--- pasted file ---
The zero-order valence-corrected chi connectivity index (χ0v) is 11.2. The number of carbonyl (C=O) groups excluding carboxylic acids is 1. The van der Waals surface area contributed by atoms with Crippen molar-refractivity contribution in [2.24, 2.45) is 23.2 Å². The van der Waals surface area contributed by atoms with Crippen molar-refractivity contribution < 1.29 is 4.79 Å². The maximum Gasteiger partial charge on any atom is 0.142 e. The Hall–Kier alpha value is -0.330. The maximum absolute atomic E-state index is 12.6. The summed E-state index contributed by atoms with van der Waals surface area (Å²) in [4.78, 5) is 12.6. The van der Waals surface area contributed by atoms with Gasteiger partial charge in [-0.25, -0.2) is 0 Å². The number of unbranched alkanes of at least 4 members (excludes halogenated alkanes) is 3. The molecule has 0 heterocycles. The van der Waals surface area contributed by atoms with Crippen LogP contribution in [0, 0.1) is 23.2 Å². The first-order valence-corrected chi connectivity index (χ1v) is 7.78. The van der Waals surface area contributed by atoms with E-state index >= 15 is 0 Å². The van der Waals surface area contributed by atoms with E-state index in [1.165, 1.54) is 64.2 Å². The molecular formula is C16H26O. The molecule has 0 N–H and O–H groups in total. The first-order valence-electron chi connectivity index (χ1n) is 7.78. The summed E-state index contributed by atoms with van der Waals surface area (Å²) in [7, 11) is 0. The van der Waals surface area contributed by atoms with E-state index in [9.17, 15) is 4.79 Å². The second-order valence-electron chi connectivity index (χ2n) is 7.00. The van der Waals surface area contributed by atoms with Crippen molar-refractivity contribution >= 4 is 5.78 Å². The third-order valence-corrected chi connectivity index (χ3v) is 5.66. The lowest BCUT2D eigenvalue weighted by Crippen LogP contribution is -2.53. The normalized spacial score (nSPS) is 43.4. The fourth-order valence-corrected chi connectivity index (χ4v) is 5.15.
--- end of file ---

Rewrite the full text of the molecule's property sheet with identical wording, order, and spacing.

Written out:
The zero-order valence-corrected chi connectivity index (χ0v) is 11.2. The number of carbonyl (C=O) groups excluding carboxylic acids is 1. The van der Waals surface area contributed by atoms with Crippen molar-refractivity contribution in [2.24, 2.45) is 23.2 Å². The van der Waals surface area contributed by atoms with Crippen molar-refractivity contribution < 1.29 is 4.79 Å². The maximum Gasteiger partial charge on any atom is 0.142 e. The Hall–Kier alpha value is -0.330. The maximum absolute atomic E-state index is 12.6. The summed E-state index contributed by atoms with van der Waals surface area (Å²) in [4.78, 5) is 12.6. The van der Waals surface area contributed by atoms with Gasteiger partial charge in [-0.25, -0.2) is 0 Å². The number of unbranched alkanes of at least 4 members (excludes halogenated alkanes) is 3. The molecule has 0 heterocycles. The van der Waals surface area contributed by atoms with Crippen LogP contribution in [0, 0.1) is 23.2 Å². The first-order valence-corrected chi connectivity index (χ1v) is 7.78. The van der Waals surface area contributed by atoms with E-state index >= 15 is 0 Å². The van der Waals surface area contributed by atoms with E-state index in [1.165, 1.54) is 64.2 Å². The molecular formula is C16H26O. The molecule has 0 N–H and O–H groups in total. The first-order valence-electron chi connectivity index (χ1n) is 7.78. The summed E-state index contributed by atoms with van der Waals surface area (Å²) in [7, 11) is 0. The van der Waals surface area contributed by atoms with E-state index in [9.17, 15) is 4.79 Å². The second-order valence-electron chi connectivity index (χ2n) is 7.00. The van der Waals surface area contributed by atoms with Crippen molar-refractivity contribution >= 4 is 5.78 Å². The third-order valence-corrected chi connectivity index (χ3v) is 5.66. The lowest BCUT2D eigenvalue weighted by Crippen LogP contribution is -2.53. The normalized spacial score (nSPS) is 43.4. The fourth-order valence-corrected chi connectivity index (χ4v) is 5.15.